In her sections on the most prevalent forms of visualization, I find most pertinent to the coming module on mapping her insight that a graphical scheme through which we relate to the phenomenal world  structures our experience of it (p. 74).  In other words, the mapping of the earth, sky, sea or the measurement of time, that are in themselves complex reifications of schematic knowledge, actually become the way in which we experience that thing.  The week is seven days long and the month is 28-31 days long (because of lunar cycles) and thus astronomical tables become the way we structure time.  But time isn’t like that; it isn’t linear, especially in the humanities!  It contains flashbacks, memories, foreshadowings, relativities (it speeds up when we are nervous, and slows down when we are scared). So we are imposing structures from social and natural sciences onto human experience.  Drucker argues that the shape of temporality is a reflection of beliefs and not standard metrics, and therefore asks how do we find a graphical means to inscribe the subjective experience of temporality or the spatial?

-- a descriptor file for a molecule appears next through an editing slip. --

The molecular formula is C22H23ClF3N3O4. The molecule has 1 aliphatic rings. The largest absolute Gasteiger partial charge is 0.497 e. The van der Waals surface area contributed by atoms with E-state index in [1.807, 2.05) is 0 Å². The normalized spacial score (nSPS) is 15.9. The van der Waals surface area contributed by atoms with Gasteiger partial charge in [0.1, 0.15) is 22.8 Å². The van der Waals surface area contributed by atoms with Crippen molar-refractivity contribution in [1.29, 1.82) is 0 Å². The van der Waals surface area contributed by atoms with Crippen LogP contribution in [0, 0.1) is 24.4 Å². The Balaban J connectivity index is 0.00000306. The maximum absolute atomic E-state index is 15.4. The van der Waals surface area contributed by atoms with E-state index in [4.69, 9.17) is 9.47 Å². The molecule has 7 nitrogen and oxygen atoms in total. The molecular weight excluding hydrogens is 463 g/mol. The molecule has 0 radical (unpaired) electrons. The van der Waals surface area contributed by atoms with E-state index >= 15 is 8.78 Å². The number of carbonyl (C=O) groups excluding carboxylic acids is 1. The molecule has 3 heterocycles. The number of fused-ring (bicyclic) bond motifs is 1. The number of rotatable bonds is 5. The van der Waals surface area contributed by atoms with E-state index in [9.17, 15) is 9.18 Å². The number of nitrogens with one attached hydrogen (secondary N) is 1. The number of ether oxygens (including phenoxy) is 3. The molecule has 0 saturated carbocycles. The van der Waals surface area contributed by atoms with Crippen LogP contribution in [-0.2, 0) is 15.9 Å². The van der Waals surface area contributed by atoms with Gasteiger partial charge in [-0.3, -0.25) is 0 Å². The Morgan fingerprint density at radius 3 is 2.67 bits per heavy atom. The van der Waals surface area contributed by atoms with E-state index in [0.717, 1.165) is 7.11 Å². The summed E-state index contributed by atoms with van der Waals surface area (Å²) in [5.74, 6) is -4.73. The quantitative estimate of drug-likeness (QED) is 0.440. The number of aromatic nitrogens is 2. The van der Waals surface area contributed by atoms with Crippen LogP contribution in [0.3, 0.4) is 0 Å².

For example, digital mapping may give us the ability to georectify a manuscript map onto a coordinate system, but what does this give us?  It might show us how accurate a mapmaker was, or was not; it might help us to locate an archaeological site with more probability, but it is ignoring the fact that the manuscript map, drawn perhaps on  buckskin, or stone, or vellum is a representation (and a thin one at that) of a traveler’s or observer’s experience that we are then translating into a system of coordinates.  What is absent is the story; way-finding depends upon narratives, travel accounts, diaries.  We must be aware that maps produce the illusion of isomorphism, but this illusion is based on an elaborate system of abstract schema and concrete reality.